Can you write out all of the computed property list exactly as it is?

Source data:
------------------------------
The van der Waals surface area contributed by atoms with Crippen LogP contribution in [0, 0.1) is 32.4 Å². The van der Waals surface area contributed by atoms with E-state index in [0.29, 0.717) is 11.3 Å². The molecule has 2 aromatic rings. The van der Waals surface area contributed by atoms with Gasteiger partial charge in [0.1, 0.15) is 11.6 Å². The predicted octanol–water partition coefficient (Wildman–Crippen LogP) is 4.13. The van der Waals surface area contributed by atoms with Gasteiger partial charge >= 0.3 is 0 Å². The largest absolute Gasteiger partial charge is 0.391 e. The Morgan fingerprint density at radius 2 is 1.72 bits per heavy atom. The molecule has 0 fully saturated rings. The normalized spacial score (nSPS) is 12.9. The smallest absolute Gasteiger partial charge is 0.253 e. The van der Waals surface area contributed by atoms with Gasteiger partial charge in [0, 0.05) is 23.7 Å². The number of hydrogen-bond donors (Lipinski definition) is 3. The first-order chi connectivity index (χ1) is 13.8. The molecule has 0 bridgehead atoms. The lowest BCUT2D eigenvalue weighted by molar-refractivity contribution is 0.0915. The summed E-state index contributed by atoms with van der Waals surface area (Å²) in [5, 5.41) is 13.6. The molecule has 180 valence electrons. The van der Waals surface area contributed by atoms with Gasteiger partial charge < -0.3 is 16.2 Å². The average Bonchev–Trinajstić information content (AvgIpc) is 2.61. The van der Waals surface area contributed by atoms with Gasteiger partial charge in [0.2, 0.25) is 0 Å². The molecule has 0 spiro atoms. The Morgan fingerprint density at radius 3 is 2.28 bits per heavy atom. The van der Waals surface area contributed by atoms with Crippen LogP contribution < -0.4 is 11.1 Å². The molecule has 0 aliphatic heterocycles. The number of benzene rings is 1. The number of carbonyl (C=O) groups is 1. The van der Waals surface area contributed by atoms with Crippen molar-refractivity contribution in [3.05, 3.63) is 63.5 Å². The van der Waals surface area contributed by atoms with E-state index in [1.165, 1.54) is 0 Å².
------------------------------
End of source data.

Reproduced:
The van der Waals surface area contributed by atoms with Crippen LogP contribution in [0, 0.1) is 32.4 Å². The van der Waals surface area contributed by atoms with E-state index in [0.29, 0.717) is 11.3 Å². The molecule has 2 aromatic rings. The van der Waals surface area contributed by atoms with Gasteiger partial charge in [0.1, 0.15) is 11.6 Å². The predicted octanol–water partition coefficient (Wildman–Crippen LogP) is 4.13. The van der Waals surface area contributed by atoms with Gasteiger partial charge >= 0.3 is 0 Å². The largest absolute Gasteiger partial charge is 0.391 e. The Morgan fingerprint density at radius 2 is 1.72 bits per heavy atom. The molecule has 0 fully saturated rings. The normalized spacial score (nSPS) is 12.9. The smallest absolute Gasteiger partial charge is 0.253 e. The van der Waals surface area contributed by atoms with Gasteiger partial charge in [0, 0.05) is 23.7 Å². The number of hydrogen-bond donors (Lipinski definition) is 3. The first-order chi connectivity index (χ1) is 13.8. The molecule has 0 bridgehead atoms. The lowest BCUT2D eigenvalue weighted by molar-refractivity contribution is 0.0915. The summed E-state index contributed by atoms with van der Waals surface area (Å²) in [5, 5.41) is 13.6. The molecule has 180 valence electrons. The van der Waals surface area contributed by atoms with Gasteiger partial charge < -0.3 is 16.2 Å². The average Bonchev–Trinajstić information content (AvgIpc) is 2.61. The van der Waals surface area contributed by atoms with Gasteiger partial charge in [0.2, 0.25) is 0 Å². The molecule has 0 spiro atoms. The Morgan fingerprint density at radius 3 is 2.28 bits per heavy atom. The van der Waals surface area contributed by atoms with Crippen LogP contribution < -0.4 is 11.1 Å². The molecule has 0 aliphatic heterocycles. The number of benzene rings is 1. The number of carbonyl (C=O) groups is 1. The van der Waals surface area contributed by atoms with Crippen molar-refractivity contribution in [3.05, 3.63) is 63.5 Å². The van der Waals surface area contributed by atoms with E-state index in [1.165, 1.54) is 0 Å².